The ‘Inequality for All’ is a documentary based on Robert Reich’s lecture at the University of California Berkeley. The film, directed by Jacob Kornbluth, incorporates infographics, footage, and profiles of families whose living standards have been scarred by the new economy. After watching the documentary, I felt frustrated. The frustration is that the rich will continuously swim in their wealth, whereas the poor are left to suffer in their misfortunate. The economic inequality in the world affects each one of us. Looking at the policies put by the government, a majority of them favor those in the upper class. In the film, Reich argues on behalf of the middle class and the poor, explaining how the broadening income gap has a demoralizing impact on the American economy. Reich uses humor and a wide range of facts to show and explore how a selected few’s massive consolidations of riches threaten the feasibility of democracy and the American labor force. The government has allowed the one percent of super-rich Americans to take have a more significant share of the country’s economy. According to Reich, this is a threat to both economic welfare and democracy.
The movie had quite a couple of instances that got me thinking widely afterward. For example, with Reich talking over and over again about the widening income gap, I began questioning in what ways does this deteriorates the country’s economic health? If anyone told you to watch a movie about economics, expectations are that it will be dull and dry. However, this is not the case with ‘Inequality for All’ as it explains to the audience why middle classes are gradually having a smaller and smaller section of the economic pie. From the documentary, we know that 70% of the US economy is made up of middle-class buying stuff. The implication of this is that if these people do not have the money to buy stuff, then there is no economic growth (Kornbluth).
There are quite numerous causes of the widening gap in the distribution of wealth and income in America, one being the government. The policies being enacted favor the super-rich to continue dominating the economy while the middle class and poor are burdened with taxes. In the documentary, Reich associates the expanding income inequality with the loss of unionization. Economic growth has diverted from wages to profits and CEO compensation, cutting taxes for the rich and financing the economy. In addition, the government no longer invests in infrastructure and education. And this deteriorates the living standards of those citizens who are not part of the upper-class category. The virtuous cycle of higher productivity and wages that used to give consumers money, hence push the economy forward and generate funds for the government, have been washed away by a vicious cycle where wages are constant, undercutting consumer’s purchasing power, lowering demand and government spending (Kornbluth).
Although most Americans know that the rich are getting wealthier as everyone else is squeezed, the movie’s crucial contribution reminds us that whatever the middle class is undergoing is not by accident. It is all happening because of some decisions made by the government and businesses. The economy has failed to prosper equally because of the decisions made. According to Reich, we have the power to change such rules, but unfortunately, nothing substantial is done. The question that policymakers should be asking themselves before implementing the rule is who will be hurt and who will benefit. People have fallen victim to the lie that the free market is good, which is not true. Nick Hanauer, who is among the one percent of super-rich citizens, believes that he does not pay enough tax and that crushing the middle class who create demand is not suitable for the economy. “The system simply isn’t working,” Hanauer says.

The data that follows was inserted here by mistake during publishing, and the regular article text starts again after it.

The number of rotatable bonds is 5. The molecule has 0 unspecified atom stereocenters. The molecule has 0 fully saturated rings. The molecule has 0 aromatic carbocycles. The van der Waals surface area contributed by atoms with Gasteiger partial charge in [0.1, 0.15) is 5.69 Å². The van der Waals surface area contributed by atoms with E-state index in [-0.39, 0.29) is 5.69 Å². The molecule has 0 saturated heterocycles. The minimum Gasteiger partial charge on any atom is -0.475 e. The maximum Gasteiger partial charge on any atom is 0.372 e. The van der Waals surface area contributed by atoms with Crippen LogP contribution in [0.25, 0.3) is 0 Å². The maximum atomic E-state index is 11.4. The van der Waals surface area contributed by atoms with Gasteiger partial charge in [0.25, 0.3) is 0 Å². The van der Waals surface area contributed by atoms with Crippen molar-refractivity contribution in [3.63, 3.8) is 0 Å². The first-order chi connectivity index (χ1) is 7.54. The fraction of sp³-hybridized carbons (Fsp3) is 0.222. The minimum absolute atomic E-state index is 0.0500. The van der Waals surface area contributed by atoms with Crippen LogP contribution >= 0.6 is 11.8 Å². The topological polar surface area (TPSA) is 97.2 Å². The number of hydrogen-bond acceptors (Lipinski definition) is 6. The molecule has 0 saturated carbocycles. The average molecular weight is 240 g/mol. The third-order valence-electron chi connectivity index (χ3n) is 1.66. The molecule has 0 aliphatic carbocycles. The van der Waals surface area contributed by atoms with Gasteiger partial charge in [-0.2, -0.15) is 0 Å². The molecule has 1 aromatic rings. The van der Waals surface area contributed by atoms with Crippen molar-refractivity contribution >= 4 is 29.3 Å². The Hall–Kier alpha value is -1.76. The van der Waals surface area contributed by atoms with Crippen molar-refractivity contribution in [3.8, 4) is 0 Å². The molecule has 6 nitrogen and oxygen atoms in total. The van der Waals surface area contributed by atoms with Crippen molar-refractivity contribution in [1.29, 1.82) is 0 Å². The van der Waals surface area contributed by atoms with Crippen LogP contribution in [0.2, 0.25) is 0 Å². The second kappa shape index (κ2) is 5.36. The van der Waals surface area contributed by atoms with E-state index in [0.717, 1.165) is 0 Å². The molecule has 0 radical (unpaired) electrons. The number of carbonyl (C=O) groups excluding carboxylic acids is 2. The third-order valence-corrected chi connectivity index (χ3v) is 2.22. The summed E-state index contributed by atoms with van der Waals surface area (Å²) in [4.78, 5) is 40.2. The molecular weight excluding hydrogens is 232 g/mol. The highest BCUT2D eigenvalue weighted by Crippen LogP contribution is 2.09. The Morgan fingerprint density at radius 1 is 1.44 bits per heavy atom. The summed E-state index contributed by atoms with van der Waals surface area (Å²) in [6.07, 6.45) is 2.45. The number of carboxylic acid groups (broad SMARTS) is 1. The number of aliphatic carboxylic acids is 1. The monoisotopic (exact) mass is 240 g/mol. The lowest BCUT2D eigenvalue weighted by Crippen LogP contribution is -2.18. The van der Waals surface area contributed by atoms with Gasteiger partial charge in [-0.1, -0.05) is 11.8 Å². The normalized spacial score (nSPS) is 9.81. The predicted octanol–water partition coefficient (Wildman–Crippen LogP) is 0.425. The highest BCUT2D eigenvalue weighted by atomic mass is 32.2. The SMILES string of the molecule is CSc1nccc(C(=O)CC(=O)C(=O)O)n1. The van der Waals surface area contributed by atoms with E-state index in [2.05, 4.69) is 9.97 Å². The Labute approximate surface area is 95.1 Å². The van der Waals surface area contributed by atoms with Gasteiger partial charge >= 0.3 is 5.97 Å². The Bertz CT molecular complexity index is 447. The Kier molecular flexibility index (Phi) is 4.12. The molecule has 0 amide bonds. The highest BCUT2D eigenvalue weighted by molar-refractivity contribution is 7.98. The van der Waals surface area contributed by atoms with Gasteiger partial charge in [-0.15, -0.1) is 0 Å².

The third cause of the widening gap in income distribution is the lack of full democracy, which is all because of big money. The rich are too influential and are in conjunction with the government in ensuring the middle class, and the poor are held in the same bracket. Society is falling apart because of the threat posed to democracy by the rising concentration of wealth. Reviving the middle class will require the country to reverse its long-run trend of widening inequality. The possibility depends on if the political power of the executive class is laid aside. Currently, so much income goes to the high class, leaving the middle class with less purchasing power, and this keeps the economy sinking deep in debt.
Reich’s documentary is quite exciting and puts a lot of economic happenings into perspective. The core issue affecting the US is not only income inequality but also standards of living. Citizens in the middle class and below can hardly maintain a decent lifestyle of good food, quality education, health care, and security.
Inequality for All. Directed by Jacob Kornbluth, Perf. Robert Reich, Lily Tomlin. 2013. 2014.